洛阳师范学院

语言学导论

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课程概述

一、课程性质

语言学导论是英语专业的一门专业理论课程,主要探讨语言的起源和语言内部各层次的基本关系,以及语言与思维、文化、社会、语境、文学等外部因素的关系。

二、教学任务与基本要求

作为英语专业本科阶段一门重要的理论课程,语言学导论服务于学习者的专业发展及人文素养的养成,其教学任务是:

1.介绍语言基本知识,以及语言内部各层次的基本关系。

2.讲授语言的发展、变异及其与思维、文化等的关系。

3.讨论语言学与教学的关系。

4.介绍当代语言学中的重要流派及其对本学科发展的贡献。

语言学导论的教学目标:

1.使学习者了解语言的本质、起源,英语的内部结构、功能及其历史发展规律。

2.使学习者了解人类语言研究的丰富成果,提高对社会、人文、经济、科技以及个人修养等方面重要性的认识。

3.培养学习者的语言意识,发展学习者的理性思维。


授课目标
1.使学习者了解语言的本质、起源,英语的内部结构、功能及其历史发展规律。 2.使学习者了解人类语言研究的丰富成果,提高对社会、人文、经济、科技以及个人修养等方面重要性的认识。 3.培养学习者的语言意识,发展理性思维。
证书要求

按百分制计分,其中60分至84分为合格,85分至100分为优秀。

评分方案:

1.完成课程形成性评价各项要求占60%。

2.期末开放性考试成绩占40%。

证书:

1.成绩在60分以上,84分一下颁发普通学员证书。

2.成绩在85分以上颁发优秀学员证书。

预备知识
  1. 英语语音相关基础知识

  2. 英语词学相关基础知识

  3. 英语语法相关基础知识

  4. 中西文化异同相关基础知识

  5. 英语语言发展相关基础知识

授课大纲


     Chapter One  Invitations to Linguistics

 

Teaching hours: 4

Teaching requirements

Help the students to get the general ideas of language. The students are supposed to mainly know of what language is, the design features and functions of language, what linguistics is as well as the branches and the important distinctions in linguistics.

Key points of teaching

    the sense of language and linguistics; the functions of language; the main branches of linguistics; the important distinctions in linguistics

Teaching contents

Part I  2 teaching hours

1.1 Why study language?

1.2 What is language?

1.3 Design features of language

   1.3.1  Arbitrariness

   1.3.2 Duality

   1.3.3 Creativity

   1.3.4 Displacement

1.4 Origin of language

Part II  2 teaching hours

1.5 Functions of language

   1.5.1 Informative

   1.5.2 Interpersonal function

   1.5.3  Performative

   1.5.4 Emotive function

   1.5.5  Phatic communion

   1.5.6 Recreational function

   1.5.7 Metalingual function

Part III  2 teaching hours

1.6 What is linguistics?

1.7 Main branches of linguistics

   1.7.1  Phonetics

   1.7.2  Phonology

   1.7.3 Morphology

   1.7.4 Syntax

   1.7.5 Semantics

   1.7.6  Pragmatics

1.8 Macrolinguistics

1.9 Important distinctions in linguistics

   1.9.1 Descriptive vs. prescriptive

   1.9.2 Synchronic vs. diachronic

   1.9.3 Langue & parole

   1.9.4 Competence and performance

   1.9.5 Etic vs. Emic

Further reading

1. Foundations of General Linguistics. Atkinson, Martin, David Killy & Iggy Roca. London: George Allen & Unwin. 1982.

2. Language: Introductory Readings. Clark, Virginia P. (et al. eds.) New York: St. Martin’s Press. 1985.

3. Linguistics for Language Learners. Hartly, Anthony F. Kent: Multiplex Techniques Ltd. 1982.

4. Linguistics. Widdons, H. G. Oxford: Oxford University Press. 1996.

Questions and exercises

What is language?

What is linguistics?

Please illustrate the functions of language.

Please tell in details the important distinctions in linguistics.

 

Chapter Two  Speech Sounds

 

Teaching hours: 4

Teaching requirements

Introduce to the students the knowledge of speech sounds. The students are supposed to have a good command of the classification and description of speech sounds, the phoneme theory and the phonological process.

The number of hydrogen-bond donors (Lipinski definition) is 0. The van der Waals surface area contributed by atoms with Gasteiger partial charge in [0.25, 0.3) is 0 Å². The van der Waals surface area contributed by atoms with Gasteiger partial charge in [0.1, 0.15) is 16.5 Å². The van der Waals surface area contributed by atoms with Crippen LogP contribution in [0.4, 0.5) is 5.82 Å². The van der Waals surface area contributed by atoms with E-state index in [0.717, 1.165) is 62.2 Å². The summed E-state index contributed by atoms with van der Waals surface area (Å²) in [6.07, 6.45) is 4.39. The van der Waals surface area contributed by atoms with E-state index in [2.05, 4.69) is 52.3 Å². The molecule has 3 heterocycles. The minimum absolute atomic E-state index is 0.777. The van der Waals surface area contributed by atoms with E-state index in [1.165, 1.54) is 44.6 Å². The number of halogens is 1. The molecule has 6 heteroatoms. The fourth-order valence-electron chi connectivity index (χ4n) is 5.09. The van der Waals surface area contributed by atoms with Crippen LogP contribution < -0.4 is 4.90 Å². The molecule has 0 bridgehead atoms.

Key points of teaching

    the classification and description of speech sounds; coarticulation and phonetic transcription; the phoneme theory

Teaching contents

Part I  2 teaching hours

2.1 Speech production and perception

2.2 Speech organs

2.3 Segments, divergences, and phonetic transcription

Part II  2 teaching hours

2.4 Consonants

   2.4.1 Consonants and vowels

   2.4.2 Consonants

   2.4.3 Manners of articulation

   2.4.4 Places of articulation

   2.4.5 The consonants of English

2.5 Vowels

   2.5.1 The criteria of vowel description

   2.5.2 The theory of cardinal vowels

   2.5.3 Vowel glides

   2.5.4 The vowels of RP

2.6 Coarticulation and phonetic transcription

   2.6.1 Coarticulation

   2.6.2 Broad and narrow transcriptions

Part III  2 teaching hours

2.7 Phonological analysis

2.8 Phonemes and allophones

   2.8.1 Minimal pairs

   2.8.2 The phoneme thoery

   2.8.3 Allophones

2.9 Phonological process

   2.9.1 Assimilation

   2.9.2 Phonological processes and phonological rules

   2.9.3 Rule ordering

2.10 Distinctive features

2.11 Syllables

Further reading

1. Phonetics: the Science of Speech. Ball, M. & J. Rahilly. London: Edward Arnold. 1999.

2. An Introduction to Phonetics and Phonology, 2nd. Clark, John & Colin Yallop. Oxford: Black well. 1995.

3. Understanding Phonology. Gussenhoven, Carlos & Haike Jacobs. London: Edward Arnold. 1998.

Questions and exercises

Define the following terms:

articulatory phonetics; coarticulation; phoneme; allophone; manners of articulation; place of articulation; complementary distribution; assimilation

 

Chapter Three  Lexicon

 

Teaching hours: 2

Teaching requirements

Introduce to the students the senses, identification and classification of words. The students are to have the general ideas of what word is, and how word is formed.

Key points of teaching

senses of “word”; identification of words; classification of words; the formation of word; lexical change

Teaching contents

Part I  2 teaching hours

3.1 What is word?

   3.1.1 Three senses of “word”

   3.1.2 Identification of words

   3.1.3 Classification of words

Part II  2 teaching hours

3.2 The formation of word

   3.2.1 Morpheme and morphology

   3.2.2 Types of morphemes

   3.2.3 Inflection and word formation

   3.2.4 The counterpoint of phonology and morphology

Part III  2 teaching hours

3.3 Lexical change

   3.3.1 Lexical change proper

   3.3.2 Phonological change

   3.3.3 Morpho-syntactical change

   3.3.4 Semantic change

   3.3.5 Orthographic change

Further reading

1. An Introduction to Modern English Word-formation. Adams, V. Lodon: Longman. 1973.

2. English Word-formation. Bauer, L. Cambridge: Cambridge University Press. 1983.

3. Lexical Phrases and Language Teaching. Nattinger, J. R. Oxford: Oxford University Press. 1992.